Sunday, October 19, 2014

The God Who Met Moses on Nebo

Moses stands on Mount Nebo and sees the land where the people will live. But that's as far as he goes. The reading from Deuteronomy (34:1-12, Proper 25A/Ordinary 30A/Pentecost+20) includes two sentences on the very end of Moses' earthly life. We don't know what Moses thought as he looked out from Pisgah, nor if he had any reply to God's reminder that the promise of land to Abraham's descendants had been fulfilled. We don't know if Moses accepted his end meekly or expectantly or resentfully or gratefully. Artists have told the story in different ways. Alexandre Cabanel's version (below) is one of the more interesting, especially when it comes to the depiction of this God who said to Moses, "You can look, but you don't get to go into the land."

Cabanel, born in Montpellier, France, won the Prix de Rome in 1845. Originally established in 1663, the Prix was awarded to the most outstanding student at the Academie Royaux de Peinture et de Sculpture. The prize was a fully funded period of study (between three and five years) in Rome, at the expense of the French government. Cabanel spent five years in Italy, sending his "Death of Moses" back to France as his dernier envoi - his "final exam project" to show the progress and accomplishments resulting from his time in Italy.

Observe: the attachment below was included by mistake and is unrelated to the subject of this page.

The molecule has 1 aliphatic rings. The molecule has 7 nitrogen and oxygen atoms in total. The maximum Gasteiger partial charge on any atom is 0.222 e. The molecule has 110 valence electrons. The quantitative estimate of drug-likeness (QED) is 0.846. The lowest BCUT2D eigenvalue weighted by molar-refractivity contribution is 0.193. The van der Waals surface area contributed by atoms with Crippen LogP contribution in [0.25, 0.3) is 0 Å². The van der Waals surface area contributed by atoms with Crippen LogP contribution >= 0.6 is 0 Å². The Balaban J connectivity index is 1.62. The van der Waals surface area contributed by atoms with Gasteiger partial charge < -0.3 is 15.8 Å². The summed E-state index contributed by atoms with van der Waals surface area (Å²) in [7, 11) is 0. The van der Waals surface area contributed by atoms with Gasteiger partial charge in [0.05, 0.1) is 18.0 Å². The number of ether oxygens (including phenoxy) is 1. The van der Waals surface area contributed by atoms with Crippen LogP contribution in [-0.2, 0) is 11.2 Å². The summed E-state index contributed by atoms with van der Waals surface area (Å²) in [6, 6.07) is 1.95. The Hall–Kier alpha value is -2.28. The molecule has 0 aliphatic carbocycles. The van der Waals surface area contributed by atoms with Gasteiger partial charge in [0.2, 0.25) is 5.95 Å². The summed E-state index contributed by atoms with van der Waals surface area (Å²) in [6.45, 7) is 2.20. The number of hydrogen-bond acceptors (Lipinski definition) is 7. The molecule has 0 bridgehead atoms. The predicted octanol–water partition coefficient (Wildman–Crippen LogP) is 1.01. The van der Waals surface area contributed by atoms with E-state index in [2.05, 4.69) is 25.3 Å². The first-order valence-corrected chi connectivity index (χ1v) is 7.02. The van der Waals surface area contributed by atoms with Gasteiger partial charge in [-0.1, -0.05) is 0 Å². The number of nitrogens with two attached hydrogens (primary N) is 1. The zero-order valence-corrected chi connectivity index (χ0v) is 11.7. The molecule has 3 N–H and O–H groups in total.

Alexandre Cabanel. The Death of Moses. 1851. Oil on canvas. Dahesh Museum, NY.

In the painting, Moses (with rays of light beaming from his forehead) stretches out his arms as he is ministered to by angels. What is perhaps most interesting, though, is the figure of God, who may look familiar floating in the upper left corner. Living and painting in Italy, Cabanel had easy access to the treasures of Renaissance Italy. In this painting he quotes two of those masterpieces: Michelangelo's Creation of Adam and Raphael's Vision of Ezekiel.

What was it in these two depictions of God that spoke to Cabanel about the God who met Moses on Nebo? While Cabanel may not have consciously asked the question as he composed his painting, there was nevertheless something in these two images that he felt captured the God we see in Deuteronomy 34:1-12.
(Left) Raphael Sanzio. Vision of Ezekiel. 1518. Oil on wood. Palatine Gallery, Pitti Palace, Florence, Italy. 
(Right) Michelangelo Buonarotti. The Creation of Adam. 150-1512. Fresco. Sistine Chapel, The Vatican, Italy.

Michelangelo's God is creating. It is not the very beginning of creation, but with human beings God establishes a different relationship than has existed with other creatures. How might that speak to the moment of Moses' death in Deuteronomy and the God we meet there? What is there of creation in this moment?

As did Isaiah's, Ezekiel's call begins with a vision of God seated on a throne. Seeing God, Ezekiel is dead to his former life and on the brink of a new one. What does that have to say at the death of Moses? Might the chronology of the three episodes say something? The death of Moses follows creation but precedes Ezekiel's vision.

Cabanel was no doubt more interested in importing the artistic qualities of Raphael's and Michelangelo's paintings than the theological ones. But his choices can offer questions about the God who created, who led, who called, who ultimately saves...and who met Moses on Nebo.

For thoughts on the reading from Psalm 90 that is part of readings for Proper 25A/Ordinary 30A, click here

Don't forget - Art&Faith Matters' Facebook page provides other art material on each week's lectionary readings. Click on the link at the bottom of the page.  

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